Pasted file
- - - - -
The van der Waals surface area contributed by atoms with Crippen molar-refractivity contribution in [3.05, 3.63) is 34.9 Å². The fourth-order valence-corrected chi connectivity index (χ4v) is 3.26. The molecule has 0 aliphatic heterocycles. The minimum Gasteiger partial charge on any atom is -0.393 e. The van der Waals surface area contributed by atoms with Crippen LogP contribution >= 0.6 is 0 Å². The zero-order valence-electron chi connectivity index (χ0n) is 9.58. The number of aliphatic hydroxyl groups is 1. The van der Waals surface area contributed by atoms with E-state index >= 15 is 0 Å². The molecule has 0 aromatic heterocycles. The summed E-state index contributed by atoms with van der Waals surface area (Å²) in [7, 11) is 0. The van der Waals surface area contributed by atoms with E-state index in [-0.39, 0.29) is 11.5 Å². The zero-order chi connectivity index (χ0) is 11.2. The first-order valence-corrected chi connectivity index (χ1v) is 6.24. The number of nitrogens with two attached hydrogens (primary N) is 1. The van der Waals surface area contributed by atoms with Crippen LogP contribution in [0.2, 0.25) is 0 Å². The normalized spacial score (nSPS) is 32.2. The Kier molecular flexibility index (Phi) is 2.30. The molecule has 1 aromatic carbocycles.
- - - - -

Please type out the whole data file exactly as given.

The van der Waals surface area contributed by atoms with Crippen molar-refractivity contribution in [3.05, 3.63) is 34.9 Å². The fourth-order valence-corrected chi connectivity index (χ4v) is 3.26. The molecule has 0 aliphatic heterocycles. The minimum Gasteiger partial charge on any atom is -0.393 e. The van der Waals surface area contributed by atoms with Crippen LogP contribution >= 0.6 is 0 Å². The zero-order valence-electron chi connectivity index (χ0n) is 9.58. The number of aliphatic hydroxyl groups is 1. The van der Waals surface area contributed by atoms with E-state index >= 15 is 0 Å². The molecule has 0 aromatic heterocycles. The summed E-state index contributed by atoms with van der Waals surface area (Å²) in [7, 11) is 0. The van der Waals surface area contributed by atoms with E-state index in [-0.39, 0.29) is 11.5 Å². The zero-order chi connectivity index (χ0) is 11.2. The first-order valence-corrected chi connectivity index (χ1v) is 6.24. The number of nitrogens with two attached hydrogens (primary N) is 1. The van der Waals surface area contributed by atoms with Crippen LogP contribution in [0.2, 0.25) is 0 Å². The normalized spacial score (nSPS) is 32.2. The Kier molecular flexibility index (Phi) is 2.30. The molecule has 1 aromatic carbocycles.